Fire effects on animal populations
Document Type: Book Chapter
Author(s): L. Jack Lyon; Mark H. Huff; Edmund S. Telfer; David Scott Schreiner; Jane Kapler Smith
Editor(s): Jane Kapler Smith
Publication Year: 2000

Cataloging Information

  • amphibians
  • Bos bison
  • catastrophic fires
  • cavity nesting birds
  • cavity trees
  • coniferous forests
  • cover
  • fire dependent species
  • fire frequency
  • fire intensity
  • fire management
  • fire regimes
  • fire suppression
  • Florida
  • forbs
  • forest management
  • fragmentation
  • Gopherus polyphemus
  • grasses
  • grasslands
  • habitat
  • habits and behavior
  • invasive species
  • invertebrates
  • litter
  • mammals
  • nesting
  • nesting cover
  • nongame birds
  • old growth forest
  • Osceola National Forest
  • Picoides borealis
  • pine forests
  • Pinus echinata
  • Pinus palustris
  • Pinus taeda
  • population density
  • post-fire recovery
  • prairie
  • reptiles
  • SFP - Southern Fire Portal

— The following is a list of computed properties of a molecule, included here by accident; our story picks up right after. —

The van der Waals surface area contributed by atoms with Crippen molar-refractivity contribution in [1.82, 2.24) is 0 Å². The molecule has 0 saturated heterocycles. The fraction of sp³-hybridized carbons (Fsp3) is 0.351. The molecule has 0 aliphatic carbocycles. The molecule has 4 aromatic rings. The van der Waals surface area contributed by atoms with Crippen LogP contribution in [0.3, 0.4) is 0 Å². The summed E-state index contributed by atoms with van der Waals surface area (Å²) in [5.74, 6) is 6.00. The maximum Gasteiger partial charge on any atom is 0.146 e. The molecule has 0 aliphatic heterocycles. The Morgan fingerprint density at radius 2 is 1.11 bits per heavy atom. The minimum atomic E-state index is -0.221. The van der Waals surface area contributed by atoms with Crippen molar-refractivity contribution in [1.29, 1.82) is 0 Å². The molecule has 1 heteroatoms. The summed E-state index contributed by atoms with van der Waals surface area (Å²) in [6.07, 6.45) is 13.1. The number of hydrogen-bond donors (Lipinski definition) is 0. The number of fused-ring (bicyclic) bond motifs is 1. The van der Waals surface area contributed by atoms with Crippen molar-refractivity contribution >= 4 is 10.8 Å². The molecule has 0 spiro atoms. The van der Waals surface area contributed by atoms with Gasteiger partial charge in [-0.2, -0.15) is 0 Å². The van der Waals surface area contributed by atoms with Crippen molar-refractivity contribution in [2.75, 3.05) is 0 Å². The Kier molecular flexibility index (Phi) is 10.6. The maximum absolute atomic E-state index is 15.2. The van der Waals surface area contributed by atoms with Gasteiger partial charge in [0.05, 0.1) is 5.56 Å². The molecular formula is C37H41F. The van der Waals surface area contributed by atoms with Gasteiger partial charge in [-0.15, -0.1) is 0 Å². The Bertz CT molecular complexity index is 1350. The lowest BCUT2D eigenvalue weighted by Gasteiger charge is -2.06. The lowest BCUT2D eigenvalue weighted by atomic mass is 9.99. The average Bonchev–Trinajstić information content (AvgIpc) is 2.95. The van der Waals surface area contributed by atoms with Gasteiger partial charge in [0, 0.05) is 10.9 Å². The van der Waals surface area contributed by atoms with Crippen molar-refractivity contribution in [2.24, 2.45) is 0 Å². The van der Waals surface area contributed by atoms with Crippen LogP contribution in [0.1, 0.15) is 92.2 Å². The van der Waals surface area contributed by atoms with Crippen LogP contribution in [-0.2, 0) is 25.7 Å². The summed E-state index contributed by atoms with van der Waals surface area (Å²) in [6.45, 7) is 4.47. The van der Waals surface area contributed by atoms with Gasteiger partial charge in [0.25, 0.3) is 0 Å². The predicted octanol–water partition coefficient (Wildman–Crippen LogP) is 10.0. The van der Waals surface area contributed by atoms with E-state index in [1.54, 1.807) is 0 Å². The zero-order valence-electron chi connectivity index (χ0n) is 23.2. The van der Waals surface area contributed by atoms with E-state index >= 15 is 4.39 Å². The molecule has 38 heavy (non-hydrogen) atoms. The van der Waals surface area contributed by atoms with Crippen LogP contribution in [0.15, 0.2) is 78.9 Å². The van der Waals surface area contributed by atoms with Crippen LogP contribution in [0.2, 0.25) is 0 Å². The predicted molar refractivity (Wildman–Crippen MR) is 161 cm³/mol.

• shrubs
  • small mammals
  • snags
  • succession
  • surface fires
  • thinning
  • threatened and endangered species
  • understory vegetation
  • wildfires
  • wildlife
  • wildlife food habits
  • wildlife habitat management
Record Maintained By:
Record Last Modified: June 1, 2018
FRAMES Record Number: 1778
Tall Timbers Record Number: 20820
TTRS Location Status: Not in file
TTRS Call Number: A13:88RMRS-42 v.1 and
TTRS Abstract Status: Okay, Fair use, Reproduced by permission

This bibliographic record was either created or modified by the Tall Timbers Research Station and Land Conservancy and is provided without charge to promote research and education in Fire Ecology. The E.V. Komarek Fire Ecology Database is the intellectual property of the Tall Timbers Research Station and Land Conservancy.


The literature describing animals’ behavioral responses to fire, discussed in chapter 3, is limited. Furthermore, short-term responses do not provide insights about the vigor or sustainability of the species in an area. Studies of animal populations and communities are more helpful in providing such insights. Most research regarding fire effects on fauna focuses on the population level, reporting changes in abundance and reproductive success of particular species following fire. Population changes are the net result of the behavioral and short-term responses discussed in chapter 3, plus longer term responses (years to decades).

Online Link(s):
Lyon, L. Jack; Huff, Mark H.; Telfer, Edmund S.; Schreiner, David Scott; Smith, Jane Kapler. 2000. Fire effects on animal populations. Pages 25-34 In: Smith, Jane Kapler (Ed.). Wildland fire in ecosystems: effects of fire on fauna. General Technical Report RMRS-GTR-42-vol 1. Fort Collins, CO: USDA Forest Service, Rocky Mountain Research Station.